How do rent-to-own homes work & are they worth it?

While rent-to-own is not a new concept, it has been regaining popularity as a serious option for home buyers. Unfortunately, buying a home is not as easy as it once was. Though mortgage rates are historically low, credit score requirements are getting higher, which leaves many first-time buyers or buyers with less than ideal credit stuck in a seemingly endless cycle of renting. 

But what is rent to own, and is it legit? 

What is Rent-to-Own? 

Rent-to-own is a process that strays slightly from the traditional home buying experience but can have multiple benefits for buyers. But first, let’s define what precisely rent-to-own means in a home buying context.

When you rent-to-own a home, you agree with the seller to rent the house for a contracted period, and at the end of this time, you can buy the home. You will pay a down payment, though it’s typically much less than a traditional down payment, and a portion of your rent each month will go towards a mortgage payment. 

Here is a closer look at how the rent-to-own process works for homes. 

Option Fees

Like a traditional home buying process, there is a down payment required at the beginning of your rent-to-own contract. That being said, while the typical down payment can be upwards of 20% on a home, rent-to-own homes have a non-refundable option fee that’s typically between 1%  and 5%, which makes it a much more affordable option for those who don’t have the savings needed for a sizable down payment. Again, this fee is typically negotiable, so be sure to explore your options before settling on a definitive number. 

Lease Options or Lease Purchase

Rent-to-own has a few different contract types, so it’s essential to be familiar with both so you can make the choice that’s best for you. 

Lease-option is an option type that allows you to buy the home at the end of the contract’s timeline but also gives you the right NOT to buy the home. 

Lease-purchase contracts are created with the end goal of you purchasing the house at the end of the contract timeline. 

Be sure to review your options carefully so you pick what is most beneficial to you. 

Setting a Purchase Price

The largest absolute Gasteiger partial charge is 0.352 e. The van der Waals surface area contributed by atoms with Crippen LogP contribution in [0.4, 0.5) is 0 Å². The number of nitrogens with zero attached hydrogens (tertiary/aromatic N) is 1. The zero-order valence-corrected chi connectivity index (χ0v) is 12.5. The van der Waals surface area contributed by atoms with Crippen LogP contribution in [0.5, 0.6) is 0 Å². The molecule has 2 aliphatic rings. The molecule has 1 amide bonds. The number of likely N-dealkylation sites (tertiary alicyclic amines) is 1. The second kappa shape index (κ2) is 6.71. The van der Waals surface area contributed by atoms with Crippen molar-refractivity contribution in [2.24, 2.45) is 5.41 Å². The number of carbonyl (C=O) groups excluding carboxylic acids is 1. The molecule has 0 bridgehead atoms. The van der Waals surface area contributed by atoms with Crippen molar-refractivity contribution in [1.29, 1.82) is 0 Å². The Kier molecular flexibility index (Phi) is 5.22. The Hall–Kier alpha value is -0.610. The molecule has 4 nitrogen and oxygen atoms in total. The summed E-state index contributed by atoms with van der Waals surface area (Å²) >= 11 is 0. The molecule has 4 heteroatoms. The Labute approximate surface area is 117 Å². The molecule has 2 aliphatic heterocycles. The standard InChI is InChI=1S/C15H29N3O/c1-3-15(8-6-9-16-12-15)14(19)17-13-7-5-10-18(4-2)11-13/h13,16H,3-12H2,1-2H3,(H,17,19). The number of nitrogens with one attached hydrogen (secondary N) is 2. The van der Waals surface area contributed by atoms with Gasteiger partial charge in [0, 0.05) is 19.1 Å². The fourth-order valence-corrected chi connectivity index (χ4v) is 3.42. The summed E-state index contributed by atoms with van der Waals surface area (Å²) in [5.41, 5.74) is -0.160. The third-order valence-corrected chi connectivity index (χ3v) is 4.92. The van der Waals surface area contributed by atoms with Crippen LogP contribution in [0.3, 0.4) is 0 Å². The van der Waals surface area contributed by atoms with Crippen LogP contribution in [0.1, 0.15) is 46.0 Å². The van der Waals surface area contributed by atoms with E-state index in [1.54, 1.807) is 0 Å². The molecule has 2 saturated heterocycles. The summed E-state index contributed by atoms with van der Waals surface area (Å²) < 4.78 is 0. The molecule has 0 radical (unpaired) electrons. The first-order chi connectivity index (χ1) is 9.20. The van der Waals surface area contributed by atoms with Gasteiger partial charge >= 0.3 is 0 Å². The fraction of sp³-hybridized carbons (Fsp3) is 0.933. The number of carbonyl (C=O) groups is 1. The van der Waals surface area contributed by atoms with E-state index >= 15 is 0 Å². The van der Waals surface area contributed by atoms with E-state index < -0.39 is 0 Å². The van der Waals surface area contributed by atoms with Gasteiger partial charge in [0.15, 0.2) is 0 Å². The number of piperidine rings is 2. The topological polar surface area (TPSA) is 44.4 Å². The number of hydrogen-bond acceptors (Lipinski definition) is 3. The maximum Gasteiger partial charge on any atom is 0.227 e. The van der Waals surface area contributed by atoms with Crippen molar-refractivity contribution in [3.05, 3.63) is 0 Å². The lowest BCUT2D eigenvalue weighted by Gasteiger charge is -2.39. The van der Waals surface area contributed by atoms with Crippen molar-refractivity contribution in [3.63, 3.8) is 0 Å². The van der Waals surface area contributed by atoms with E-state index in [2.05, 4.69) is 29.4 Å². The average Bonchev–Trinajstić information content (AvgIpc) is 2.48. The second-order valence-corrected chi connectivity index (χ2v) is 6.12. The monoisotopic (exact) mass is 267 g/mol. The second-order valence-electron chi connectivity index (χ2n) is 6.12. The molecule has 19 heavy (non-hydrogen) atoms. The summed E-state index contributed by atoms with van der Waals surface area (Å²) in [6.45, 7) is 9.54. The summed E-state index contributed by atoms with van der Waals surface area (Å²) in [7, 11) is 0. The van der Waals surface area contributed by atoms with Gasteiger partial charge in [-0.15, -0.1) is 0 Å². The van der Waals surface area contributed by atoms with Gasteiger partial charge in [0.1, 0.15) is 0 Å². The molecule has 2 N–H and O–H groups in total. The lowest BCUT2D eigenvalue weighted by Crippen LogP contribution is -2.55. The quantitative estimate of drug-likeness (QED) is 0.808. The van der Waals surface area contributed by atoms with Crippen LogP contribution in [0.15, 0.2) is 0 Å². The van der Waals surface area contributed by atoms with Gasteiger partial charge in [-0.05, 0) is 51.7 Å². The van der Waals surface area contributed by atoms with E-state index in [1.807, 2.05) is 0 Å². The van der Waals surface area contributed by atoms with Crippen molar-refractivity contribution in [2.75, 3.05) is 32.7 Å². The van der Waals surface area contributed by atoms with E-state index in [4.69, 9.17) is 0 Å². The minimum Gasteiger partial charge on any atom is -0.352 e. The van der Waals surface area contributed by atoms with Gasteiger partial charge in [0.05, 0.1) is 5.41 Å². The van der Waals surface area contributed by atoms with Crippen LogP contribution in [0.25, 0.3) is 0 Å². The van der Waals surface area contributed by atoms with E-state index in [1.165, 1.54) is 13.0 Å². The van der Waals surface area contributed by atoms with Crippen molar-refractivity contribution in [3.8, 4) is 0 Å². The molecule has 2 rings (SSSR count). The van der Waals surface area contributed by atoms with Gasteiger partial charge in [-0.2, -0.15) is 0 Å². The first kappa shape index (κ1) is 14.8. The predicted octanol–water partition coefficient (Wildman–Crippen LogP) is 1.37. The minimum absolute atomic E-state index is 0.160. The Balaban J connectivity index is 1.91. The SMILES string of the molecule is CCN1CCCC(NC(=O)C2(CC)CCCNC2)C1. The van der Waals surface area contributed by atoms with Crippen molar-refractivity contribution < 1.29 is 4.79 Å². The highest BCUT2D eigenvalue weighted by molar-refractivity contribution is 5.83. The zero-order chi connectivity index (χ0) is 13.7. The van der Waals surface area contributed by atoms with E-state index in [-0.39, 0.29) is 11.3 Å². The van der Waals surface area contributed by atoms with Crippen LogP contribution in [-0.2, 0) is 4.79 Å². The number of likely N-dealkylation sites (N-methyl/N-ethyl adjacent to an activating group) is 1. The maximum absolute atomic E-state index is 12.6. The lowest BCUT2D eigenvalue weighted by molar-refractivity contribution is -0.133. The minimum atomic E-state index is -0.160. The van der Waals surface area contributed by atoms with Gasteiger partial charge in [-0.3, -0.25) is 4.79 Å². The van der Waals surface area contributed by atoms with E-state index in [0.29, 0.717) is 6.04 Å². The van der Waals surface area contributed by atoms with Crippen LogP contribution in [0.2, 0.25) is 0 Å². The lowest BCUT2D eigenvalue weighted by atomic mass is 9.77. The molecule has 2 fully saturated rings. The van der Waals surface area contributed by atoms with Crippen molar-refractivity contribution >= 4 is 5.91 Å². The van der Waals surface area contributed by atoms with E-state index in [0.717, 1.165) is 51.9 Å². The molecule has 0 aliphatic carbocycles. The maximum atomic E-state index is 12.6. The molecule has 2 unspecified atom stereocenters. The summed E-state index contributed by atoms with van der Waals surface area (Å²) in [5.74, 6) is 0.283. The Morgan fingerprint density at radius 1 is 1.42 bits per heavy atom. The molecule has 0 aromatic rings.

Another way rent-to-home can give you a bit more leeway as a buyer? Negotiating the terms of the contract and the purchase price of the home. In the traditional home-buying process, the owners set the cost, and you bid against other buyers in a blind-bidding process to see who offers the most money. Even if you pitch a sizable down payment, you may not get the home. 

With rent-to-own homes, you are the only bidder, and you get to have a more hands-on approach to how the pricing and process works. 


Rent-to-own homes are different because part of your rent goes towards your eventual purchase of the home. This means that you’re slowly but surely paying for the house as you live in it. This often means a slightly higher rent payment than a traditional rental property, but once you own the home, you’ll have the equity you’ve been building during the contracted timeline. 


If you’re in a purchase option, you will be buying the house after the term is up, while people in a lease option will decide if they want to buy at the end of the agreement. So when the time comes, you’ll need to be ready to purchase the house for whatever balance remains. 

Is Rent-to-Own Legit?

While there is always speculation about non-traditional paths, rent-to-own homes offer many benefits to home buyers. 

Lower Down Payment

While the typical down payment for a home purchase can be over 20% of the home’s total cost, the average option fee (a downpayment for rent-to-own) is typically between 1% and 5% over the overall cost makes it a much more affordable option.

Less emphasis on credit score

Even though mortgage rates are at a historical low, lenders are raising the bar when it comes to what they deem an acceptable credit score to qualify for loans. With this in mind, if your credit score is recovering or you’re just starting out, you may not be eligible for a traditional loan. With rent-to-own, however, your credit score becomes less of a challenge; though, if your score is very low, you’ll want to do everything you can to improve it.

Rent goes to the house payment

Unlike regular rental payments, which go to the property owners and build their equity, there is a percentage of the payments you’ll be making that go towards paying for the house itself. While you won’t build equity during the rental phase, you’ll get it once you’ve purchased the home.

Option not to buy

If you choose a lease option, you’ll have the ability to walk away from the home’s purchase once the contracted time is up. Maybe the neighborhood is not what you wanted, or you have terrible neighbors, or housing became more affordable in the time during your lease agreement. If you’ve decided to look elsewhere– whatever the reason, you can opt out of buying a house even after living in it. 

The downside to this is that all of the equity you would have gained purchasing the home remains with the current owner, but you’ll have more options at the end of your agreement than you would if you are contractually bound to purchase the home itself. 

The benefits of rent-to-own homes

The process for and the benefits of rent-to-own homes are numerous. Like any venture, doing your research, lining up your finances, and having professionals look at contracts before you sign will all go a long way in ensuring your rent-to-own home experience goes the way it should. In the end, not only will you have saved time, given yourself room to save money, and learned about the home in a way you only can if you live in it, you’ll have a home of your own at the end of the process.